Blech and Doliner reveal what Michelangelo meant in the angelic representations that brilliantly mocked his papal patron, how he managed to sneak unorthodox heresies into his ostensibly pious portrayals, and how he was able to fulfill his lifelong ambition to bridge the wisdom of science with the strictures of faith. The Sistine Secrets unearths secrets that have remained hidden in plain sight for centuries.
From the bestselling author of How the Irish Saved Civilization, a fascinating look at how medieval thinkers created the origins of modern intellectual movements.After the long period of decline known as the Dark Ages, medieval Europe experienced a rebirth of scholarship, art, literature, philosophy, and science and began to develop a vision of Western society that remains at the heart of Western civilization today, from the entry of women into professions that had long been closed to them to the early investigations into alchemy that would form the basis of experimental science. On visits to the great cities of Europe-monumental Rome; the intellectually explosive Paris of Peter Abelard and Thomas Aquinas; the hotbed of scientific study that was Oxford; and the incomparable Florence of Dante and Giotto-acclaimed historian Thomas Cahill brilliantly captures the spirit of experimentation, the colorful pageantry, and the passionate pursuit of knowledge that built the foundations for the modern world.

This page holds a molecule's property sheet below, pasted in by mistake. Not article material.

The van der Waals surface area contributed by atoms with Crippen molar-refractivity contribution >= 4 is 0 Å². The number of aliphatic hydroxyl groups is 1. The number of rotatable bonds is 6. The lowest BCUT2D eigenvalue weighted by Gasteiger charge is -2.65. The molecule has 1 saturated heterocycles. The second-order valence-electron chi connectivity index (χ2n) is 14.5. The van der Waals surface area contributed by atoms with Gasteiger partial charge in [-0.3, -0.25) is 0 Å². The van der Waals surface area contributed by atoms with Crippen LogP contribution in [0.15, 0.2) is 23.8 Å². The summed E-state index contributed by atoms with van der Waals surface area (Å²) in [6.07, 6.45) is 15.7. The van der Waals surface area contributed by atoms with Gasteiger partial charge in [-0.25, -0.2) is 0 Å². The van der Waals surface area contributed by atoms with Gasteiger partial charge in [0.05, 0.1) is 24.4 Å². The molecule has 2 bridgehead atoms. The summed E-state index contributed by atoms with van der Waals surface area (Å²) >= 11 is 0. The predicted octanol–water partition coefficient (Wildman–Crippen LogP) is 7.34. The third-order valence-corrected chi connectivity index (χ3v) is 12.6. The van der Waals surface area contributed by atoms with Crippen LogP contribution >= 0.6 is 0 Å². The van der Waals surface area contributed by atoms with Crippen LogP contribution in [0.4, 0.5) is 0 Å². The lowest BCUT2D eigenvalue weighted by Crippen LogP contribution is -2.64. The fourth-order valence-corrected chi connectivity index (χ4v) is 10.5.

The history and philosophy of the mysterious Cathar religion and its lost treasure- Demonstrates that Catharism is not simply a heretical Christian cult as it is often portrayed - Examines the evidence for the existence of a lost Cathar treasure and its possible connection to the Holy Grail On March 16, 1244, over 200 Cathars were captured in their fortress stronghold of Monts gur and were burned alive by troops of the Inquisition. While some Cathar enclaves survived into the next century, this was the death blow to a religion that had been a powerful symbol of Occitain sovereignty against the designs of the French monarchy and the papacy. History has recorded that four high-ranking Cathar perfecti carried a great treasure out of Monts gur the night before its fall, a fact that led rebel Huguenots of the 17th century and members of Hitler's S.S. to believe that an enormous treasure or weapon of awesome spiritual power lay hidden somewhere nearby the ruins of the former Cathar stronghold. Seeking to untangle the true from the false, Celtic and medieval scholar Jean Markale meticulously searches through the obscure history of the Cathars, tracing their roots back to the ancient Zoroastrian religion of Persia. He examines what earned the Cathars--who practiced vegetarianism, non-violence, and tolerance--the ruthless persecution of both the Church and the state. He explores their doctrine, their place in medieval Occitain culture, and their secret pact with the Knights Templar. Most important, he uses all available documentation to reveal the nature of the treasure the Cathars spirited away from their fortress at Monts gur the night before its surrender to French troops.